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Review: Elgar's The Dream of Gerontius by Bishop's Stortford and Barnet choral societies at Saffron Hall



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To jointly celebrate their 80th anniversaries, Bishop’s Stortford and Barnet choral societies joined forces to present Elgar’s towering masterpiece, The Dream of Gerontius, at Saffron Hall on Saturday night.

It was an immense pleasure to be seated in a hall that was nearly full to capacity and watch a performance by close on 200 people after being unable to do so for so long. Clearly the performers felt the same joy, with a real sense of anticipation waiting for the concert to begin.

The two choirs share a musical director in Richard Brain, here conducting the Forest Philharmonic Orchestra. In the orchestral Prelude they immediately conjured up a characterful sound world, from the wistful, slightly melancholic tones of viola and lower woodwind and the heavenly colours of divisi strings right through to the sonorous resonance of full brass, all clearly delineated in the wonderful acoustic of the hall.

From left, mezzo-soprano Felicity Buckland, conductor Richard Brain on the rostrum, tenor Peter Auty (Gerontius), bass-baritone Edward Grint, the combined Bishop’s Stortford and Barnet choral societies and the Forest Philharmonic Orchestra. Picture: Gareth Oakland (55996714)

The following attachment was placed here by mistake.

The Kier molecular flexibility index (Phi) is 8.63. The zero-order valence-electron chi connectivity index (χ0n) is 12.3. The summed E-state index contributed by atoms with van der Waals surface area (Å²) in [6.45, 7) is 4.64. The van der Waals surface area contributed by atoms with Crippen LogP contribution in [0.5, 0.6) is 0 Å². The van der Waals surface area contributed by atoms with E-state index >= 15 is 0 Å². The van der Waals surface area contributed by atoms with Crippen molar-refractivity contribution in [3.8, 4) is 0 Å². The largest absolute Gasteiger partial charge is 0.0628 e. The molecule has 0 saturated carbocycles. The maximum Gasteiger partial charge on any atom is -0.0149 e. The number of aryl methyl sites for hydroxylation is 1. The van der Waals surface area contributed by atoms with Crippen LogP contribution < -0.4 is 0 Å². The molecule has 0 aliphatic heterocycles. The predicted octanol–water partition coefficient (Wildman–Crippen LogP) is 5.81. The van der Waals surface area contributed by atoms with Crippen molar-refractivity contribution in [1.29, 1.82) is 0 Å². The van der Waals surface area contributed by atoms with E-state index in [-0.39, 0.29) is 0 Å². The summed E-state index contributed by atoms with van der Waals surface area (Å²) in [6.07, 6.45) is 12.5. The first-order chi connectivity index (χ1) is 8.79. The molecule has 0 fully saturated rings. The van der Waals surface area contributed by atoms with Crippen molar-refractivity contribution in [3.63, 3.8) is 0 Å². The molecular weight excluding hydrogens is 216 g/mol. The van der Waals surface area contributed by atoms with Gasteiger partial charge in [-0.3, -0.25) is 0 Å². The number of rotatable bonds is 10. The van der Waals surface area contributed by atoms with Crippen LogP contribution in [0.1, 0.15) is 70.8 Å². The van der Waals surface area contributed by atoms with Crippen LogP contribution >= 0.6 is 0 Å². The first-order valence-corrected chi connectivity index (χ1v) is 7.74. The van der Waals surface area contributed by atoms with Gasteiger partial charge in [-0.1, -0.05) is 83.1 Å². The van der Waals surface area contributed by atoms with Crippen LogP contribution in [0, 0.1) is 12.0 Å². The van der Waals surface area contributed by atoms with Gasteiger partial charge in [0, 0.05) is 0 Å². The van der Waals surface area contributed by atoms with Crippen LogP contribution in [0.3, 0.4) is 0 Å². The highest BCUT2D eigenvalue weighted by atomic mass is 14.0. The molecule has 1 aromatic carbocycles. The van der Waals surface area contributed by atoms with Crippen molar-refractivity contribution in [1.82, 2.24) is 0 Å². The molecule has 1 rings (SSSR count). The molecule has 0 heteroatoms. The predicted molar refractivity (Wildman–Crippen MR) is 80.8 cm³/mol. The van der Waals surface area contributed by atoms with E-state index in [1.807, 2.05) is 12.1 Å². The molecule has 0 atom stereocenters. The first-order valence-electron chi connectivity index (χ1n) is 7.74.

From left, mezzo-soprano Felicity Buckland, conductor Richard Brain on the rostrum, tenor Peter Auty (Gerontius), bass-baritone Edward Grint, the combined Bishop’s Stortford and Barnet choral societies and the Forest Philharmonic Orchestra. Picture: Gareth Oakland (55996714)

Peter Auty (a very late replacement for an ailing Daniel Norman) gave a heartfelt rendition of the Soul (Gerontius) approaching death, his crystal clear diction allowing us always to follow the narrative. Joined by the choirs, supporting him in prayer, there was a tremendous warmth to the sound and the contrapuntal textures throughout were very well managed.

Edward Grint, as the Priest, showed a very rich bass-baritone in his declaration “Proficiscere, anima Christiana” (Go forth upon thy journey, Christian Soul), later joined again by the choirs in the uplifting chorus to end the first half – Elgar at his most noble and passionate, music of a rare and grandiose beauty.

In part two, Gerontius continues on his journey, accompanied by the Angel, here sung in a warm and radiant mezzo-soprano by Felicity Buckland – her recurring “Alleluia” managing to pierce the heart on each occasion.

Last-minute replacement Peter Auty receives the applause at the end of the performance, with Richard Brain on the conductor's rostrum. Picture: Gareth Oakland
Last-minute replacement Peter Auty receives the applause at the end of the performance, with Richard Brain on the conductor's rostrum. Picture: Gareth Oakland

The choirs gave their all in a powerful Demons’ Chorus, with the orchestra giving fine support with their fierce fugal writing, and later a gleaming Praise to the Holiest with its tremendous, long crescendo and build to the shattering C major climax.

There were a few occasions when the orchestra overpowered the singers, but in general the performance was well balanced and always well paced by the conductor.

Edward Grint gave a searing account of the Angel of the Agony before the final beauty of “Softly and gently” and the choir’s “Lord, Thou has been our refuge”.

Elgar wrote in his score “This is the best of me” and that may well be true. In this loving, affectionate and ultimately passionate performance, we were shown the power of music and the joy it can bring.

Richard Balcombe



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